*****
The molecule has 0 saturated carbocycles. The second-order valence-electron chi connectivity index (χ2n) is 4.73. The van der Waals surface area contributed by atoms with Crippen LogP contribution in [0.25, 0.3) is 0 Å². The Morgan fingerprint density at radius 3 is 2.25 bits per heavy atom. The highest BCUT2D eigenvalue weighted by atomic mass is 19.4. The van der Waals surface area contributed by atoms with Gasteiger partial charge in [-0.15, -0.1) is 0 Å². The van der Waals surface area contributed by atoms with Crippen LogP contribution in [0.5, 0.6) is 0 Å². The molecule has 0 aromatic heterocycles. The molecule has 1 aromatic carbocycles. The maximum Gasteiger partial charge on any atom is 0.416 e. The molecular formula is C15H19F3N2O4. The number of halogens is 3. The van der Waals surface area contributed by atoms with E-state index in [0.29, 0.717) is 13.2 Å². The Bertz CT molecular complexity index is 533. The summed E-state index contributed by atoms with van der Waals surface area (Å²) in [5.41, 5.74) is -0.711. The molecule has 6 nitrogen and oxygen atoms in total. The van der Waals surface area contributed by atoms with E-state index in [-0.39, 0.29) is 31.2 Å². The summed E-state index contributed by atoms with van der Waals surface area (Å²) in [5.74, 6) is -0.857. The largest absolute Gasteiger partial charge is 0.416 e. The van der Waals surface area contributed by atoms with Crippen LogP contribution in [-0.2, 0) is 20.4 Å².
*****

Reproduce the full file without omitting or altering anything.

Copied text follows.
The molecule has 0 saturated carbocycles. The second-order valence-electron chi connectivity index (χ2n) is 4.73. The van der Waals surface area contributed by atoms with Crippen LogP contribution in [0.25, 0.3) is 0 Å². The Morgan fingerprint density at radius 3 is 2.25 bits per heavy atom. The highest BCUT2D eigenvalue weighted by atomic mass is 19.4. The van der Waals surface area contributed by atoms with Gasteiger partial charge in [-0.15, -0.1) is 0 Å². The van der Waals surface area contributed by atoms with Crippen LogP contribution in [0.5, 0.6) is 0 Å². The molecule has 0 aromatic heterocycles. The molecule has 1 aromatic carbocycles. The maximum Gasteiger partial charge on any atom is 0.416 e. The molecular formula is C15H19F3N2O4. The number of halogens is 3. The van der Waals surface area contributed by atoms with E-state index in [0.29, 0.717) is 13.2 Å². The Bertz CT molecular complexity index is 533. The summed E-state index contributed by atoms with van der Waals surface area (Å²) in [5.41, 5.74) is -0.711. The molecule has 6 nitrogen and oxygen atoms in total. The van der Waals surface area contributed by atoms with E-state index in [-0.39, 0.29) is 31.2 Å². The summed E-state index contributed by atoms with van der Waals surface area (Å²) in [5.74, 6) is -0.857. The largest absolute Gasteiger partial charge is 0.416 e. The van der Waals surface area contributed by atoms with Crippen LogP contribution in [-0.2, 0) is 20.4 Å².